From Sky News:
Mr Benn will say in his speech: "In the UK, we do not use the phrase 'War on Terror' because we can't win by military means alone, and because this isn't us against one organised enemy with a clear identity and a coherent set of objectives.
"It is the vast majority of the people in the world - of all nationalities and faiths - against a small number of loose, shifting and disparate groups.
"What these groups want is to force their individual and narrow values on others without dialogue, without debate, through violence. And by letting them feel part of something bigger, we give them strength."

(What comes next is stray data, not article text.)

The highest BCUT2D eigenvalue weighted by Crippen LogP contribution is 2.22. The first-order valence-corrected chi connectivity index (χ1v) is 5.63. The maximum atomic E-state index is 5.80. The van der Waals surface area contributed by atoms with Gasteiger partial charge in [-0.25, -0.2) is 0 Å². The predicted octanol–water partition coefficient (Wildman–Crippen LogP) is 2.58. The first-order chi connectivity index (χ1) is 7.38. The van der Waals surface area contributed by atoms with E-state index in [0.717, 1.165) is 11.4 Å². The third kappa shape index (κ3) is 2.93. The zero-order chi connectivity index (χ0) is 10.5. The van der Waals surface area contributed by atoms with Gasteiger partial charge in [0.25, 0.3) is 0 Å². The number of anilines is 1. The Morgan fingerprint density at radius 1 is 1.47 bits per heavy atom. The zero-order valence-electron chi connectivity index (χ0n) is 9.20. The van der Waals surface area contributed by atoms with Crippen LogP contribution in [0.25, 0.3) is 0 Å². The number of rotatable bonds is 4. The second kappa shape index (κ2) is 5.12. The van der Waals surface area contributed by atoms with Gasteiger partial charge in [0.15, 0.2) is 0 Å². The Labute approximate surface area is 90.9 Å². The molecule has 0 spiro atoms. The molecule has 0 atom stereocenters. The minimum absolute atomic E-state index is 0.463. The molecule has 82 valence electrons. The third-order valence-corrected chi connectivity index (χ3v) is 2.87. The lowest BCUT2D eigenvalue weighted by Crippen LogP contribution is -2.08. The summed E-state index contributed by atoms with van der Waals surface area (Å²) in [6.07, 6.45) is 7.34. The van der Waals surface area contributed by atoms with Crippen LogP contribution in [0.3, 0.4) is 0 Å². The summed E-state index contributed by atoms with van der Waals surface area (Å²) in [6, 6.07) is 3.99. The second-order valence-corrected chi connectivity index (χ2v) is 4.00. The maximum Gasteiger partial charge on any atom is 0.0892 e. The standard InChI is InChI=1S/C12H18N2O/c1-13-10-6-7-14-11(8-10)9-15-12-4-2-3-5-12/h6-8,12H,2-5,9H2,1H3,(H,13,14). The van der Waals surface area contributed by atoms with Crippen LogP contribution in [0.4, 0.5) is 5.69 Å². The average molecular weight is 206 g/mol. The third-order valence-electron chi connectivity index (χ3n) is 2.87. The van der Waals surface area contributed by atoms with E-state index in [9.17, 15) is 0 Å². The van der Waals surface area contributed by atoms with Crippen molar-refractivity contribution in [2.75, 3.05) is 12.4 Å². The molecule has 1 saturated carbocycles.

I suspect this has it's roots in some wimpy, politically-correct motivation, or another move to undermine President Bush, but for a moment let's accept it at face value.
If we should be fighting all terrorists--and I believe without a doubt that we should--how do we accomplish that without a common frame of reference for all these barbaric groups? After all, they do share at least a few things in common: hatred of the west, hatred for Israel, support for the supremacy of Islam, and a willingness to target innocent civilians to accomplish their goals.
I will say this much for this British initiative to change the language of the war on terror: unlike many liberals who continually snipe and undermine our efforts to fight these savages, these Brits do at least acknowledge that words mean things, that what we say affects the motivation of the enemy.